Media oversaturates audiences with Jackson death
Enough already — no more Michael Jackson.
According to a recent poll, two out of three Americans believe the media’s coverage of Jackson’s death has been over the edge. I couldn’t agree more. For almost two weeks, we have been saturated with tributes to him. He has been portrayed as an iconic and historic hero.
I am not saying he wasn’t talented or that his death isn’t a huge loss, but Jackson was a celebrity and an entertainer. He was not an American hero. Speaking as the mother of a son who is deployed in Afghanistan, I’m convinced the men and women who serve in our military are our true heroes. Violence is escalating in both Iraq and Afghanistan, and U.S. troops are losing their lives. How is it possible that the death of a superstar is more important and receives more coverage than the deaths of our soldiers serving overseas?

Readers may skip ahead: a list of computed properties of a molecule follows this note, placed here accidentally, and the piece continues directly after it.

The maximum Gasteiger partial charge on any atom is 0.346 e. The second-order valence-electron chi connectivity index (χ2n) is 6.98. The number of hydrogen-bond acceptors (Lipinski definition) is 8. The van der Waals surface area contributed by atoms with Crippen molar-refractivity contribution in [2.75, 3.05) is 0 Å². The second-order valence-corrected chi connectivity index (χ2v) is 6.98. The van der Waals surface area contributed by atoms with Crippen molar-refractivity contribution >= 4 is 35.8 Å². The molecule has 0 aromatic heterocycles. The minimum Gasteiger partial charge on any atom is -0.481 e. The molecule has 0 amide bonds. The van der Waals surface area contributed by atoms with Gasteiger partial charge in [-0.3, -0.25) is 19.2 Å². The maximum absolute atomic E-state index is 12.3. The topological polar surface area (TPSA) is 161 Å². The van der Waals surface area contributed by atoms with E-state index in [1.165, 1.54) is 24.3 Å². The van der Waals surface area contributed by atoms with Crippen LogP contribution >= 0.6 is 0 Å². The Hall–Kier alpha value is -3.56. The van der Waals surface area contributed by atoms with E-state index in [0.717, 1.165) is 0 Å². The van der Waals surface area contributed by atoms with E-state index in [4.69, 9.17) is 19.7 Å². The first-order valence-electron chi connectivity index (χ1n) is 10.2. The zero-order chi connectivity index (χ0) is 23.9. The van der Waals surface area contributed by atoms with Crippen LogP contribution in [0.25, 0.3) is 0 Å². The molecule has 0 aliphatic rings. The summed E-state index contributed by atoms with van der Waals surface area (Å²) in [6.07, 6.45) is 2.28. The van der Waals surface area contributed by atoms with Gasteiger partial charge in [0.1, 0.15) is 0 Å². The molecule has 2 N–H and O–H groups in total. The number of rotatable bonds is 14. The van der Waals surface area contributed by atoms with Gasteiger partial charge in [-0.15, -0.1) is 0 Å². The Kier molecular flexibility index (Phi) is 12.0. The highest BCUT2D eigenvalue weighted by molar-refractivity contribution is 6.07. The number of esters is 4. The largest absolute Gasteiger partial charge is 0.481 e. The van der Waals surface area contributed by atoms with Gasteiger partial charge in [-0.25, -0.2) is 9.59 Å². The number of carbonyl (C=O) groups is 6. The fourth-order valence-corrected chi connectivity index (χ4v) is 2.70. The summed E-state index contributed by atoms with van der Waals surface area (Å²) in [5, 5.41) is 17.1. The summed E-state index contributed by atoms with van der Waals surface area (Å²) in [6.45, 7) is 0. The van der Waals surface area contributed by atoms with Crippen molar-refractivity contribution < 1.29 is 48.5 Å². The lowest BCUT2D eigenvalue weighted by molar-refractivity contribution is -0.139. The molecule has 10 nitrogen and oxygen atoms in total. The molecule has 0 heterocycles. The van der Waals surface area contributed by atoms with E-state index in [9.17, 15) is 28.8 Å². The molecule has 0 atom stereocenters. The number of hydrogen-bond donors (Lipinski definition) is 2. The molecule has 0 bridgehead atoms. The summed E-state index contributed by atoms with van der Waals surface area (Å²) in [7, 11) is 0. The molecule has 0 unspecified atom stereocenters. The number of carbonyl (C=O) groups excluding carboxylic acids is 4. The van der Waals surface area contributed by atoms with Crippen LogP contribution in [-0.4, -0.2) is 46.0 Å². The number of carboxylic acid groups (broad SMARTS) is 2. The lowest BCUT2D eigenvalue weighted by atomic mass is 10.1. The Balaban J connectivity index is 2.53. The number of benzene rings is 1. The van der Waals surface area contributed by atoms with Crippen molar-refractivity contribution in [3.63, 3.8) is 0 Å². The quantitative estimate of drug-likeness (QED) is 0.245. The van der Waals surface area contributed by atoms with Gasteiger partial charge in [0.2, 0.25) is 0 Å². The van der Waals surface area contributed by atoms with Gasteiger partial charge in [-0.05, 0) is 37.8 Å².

Reports say Jackson was an insomniac and died from an overdose of an anesthetic administered as a sleep aid. One could say Jackson may have unintentionally caused his own death.
Soldiers in combat do not cause their own deaths. Bombs and bullets do that dirty business. As a military parent, I do not sleep well at night, nor do the families and friends of our soldiers who are in harm’s way or have fallen. Yet all the public hears and reads about is, “Now Michael Jackson can rest in peace.”
Somehow our society has lost sight of what is important. I am sorry that Jackson is gone. I feel more sorry that our soldiers and our loved ones have been set aside in the sad pursuit of what is considered by many to be real news.
— Julie Bonnette, Kalamazoo, Mich.
Soldiers, not Jackson, deserve tribute
This past week, nine American soldiers were killed in Afghanistan. They received no national tribute, not even on the Fourth of July.
Instead, the media and millions of Americans celebrated the apotheosis of a burned-out, drug-addicted rock star.
Who will represent America in the annals of history? Those who died in the service of their fellow citizens or those who squandered talent and wealth on narcissistic fantasy?
— Alfred LaMotte, Steilacoom